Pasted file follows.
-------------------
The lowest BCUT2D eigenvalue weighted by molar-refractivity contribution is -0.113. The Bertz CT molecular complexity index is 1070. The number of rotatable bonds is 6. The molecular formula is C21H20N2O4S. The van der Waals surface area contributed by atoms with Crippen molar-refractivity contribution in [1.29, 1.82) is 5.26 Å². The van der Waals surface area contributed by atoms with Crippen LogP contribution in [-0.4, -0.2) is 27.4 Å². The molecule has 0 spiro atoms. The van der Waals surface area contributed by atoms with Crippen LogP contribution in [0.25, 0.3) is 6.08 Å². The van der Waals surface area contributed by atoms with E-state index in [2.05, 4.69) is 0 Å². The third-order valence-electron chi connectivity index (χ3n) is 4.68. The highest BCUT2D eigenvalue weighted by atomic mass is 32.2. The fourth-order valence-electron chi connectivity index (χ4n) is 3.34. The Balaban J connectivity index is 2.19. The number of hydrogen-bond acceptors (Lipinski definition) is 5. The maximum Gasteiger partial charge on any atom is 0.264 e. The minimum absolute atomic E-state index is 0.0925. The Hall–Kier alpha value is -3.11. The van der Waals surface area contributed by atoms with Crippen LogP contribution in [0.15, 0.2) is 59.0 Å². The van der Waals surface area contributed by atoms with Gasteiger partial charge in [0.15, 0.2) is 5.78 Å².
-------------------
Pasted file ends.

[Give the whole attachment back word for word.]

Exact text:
The lowest BCUT2D eigenvalue weighted by molar-refractivity contribution is -0.113. The Bertz CT molecular complexity index is 1070. The number of rotatable bonds is 6. The molecular formula is C21H20N2O4S. The van der Waals surface area contributed by atoms with Crippen molar-refractivity contribution in [1.29, 1.82) is 5.26 Å². The van der Waals surface area contributed by atoms with Crippen LogP contribution in [-0.4, -0.2) is 27.4 Å². The molecule has 0 spiro atoms. The van der Waals surface area contributed by atoms with Crippen LogP contribution in [0.25, 0.3) is 6.08 Å². The van der Waals surface area contributed by atoms with E-state index in [2.05, 4.69) is 0 Å². The third-order valence-electron chi connectivity index (χ3n) is 4.68. The highest BCUT2D eigenvalue weighted by atomic mass is 32.2. The fourth-order valence-electron chi connectivity index (χ4n) is 3.34. The Balaban J connectivity index is 2.19. The number of hydrogen-bond acceptors (Lipinski definition) is 5. The maximum Gasteiger partial charge on any atom is 0.264 e. The minimum absolute atomic E-state index is 0.0925. The Hall–Kier alpha value is -3.11. The van der Waals surface area contributed by atoms with Crippen LogP contribution in [0.15, 0.2) is 59.0 Å². The van der Waals surface area contributed by atoms with Gasteiger partial charge in [0.15, 0.2) is 5.78 Å².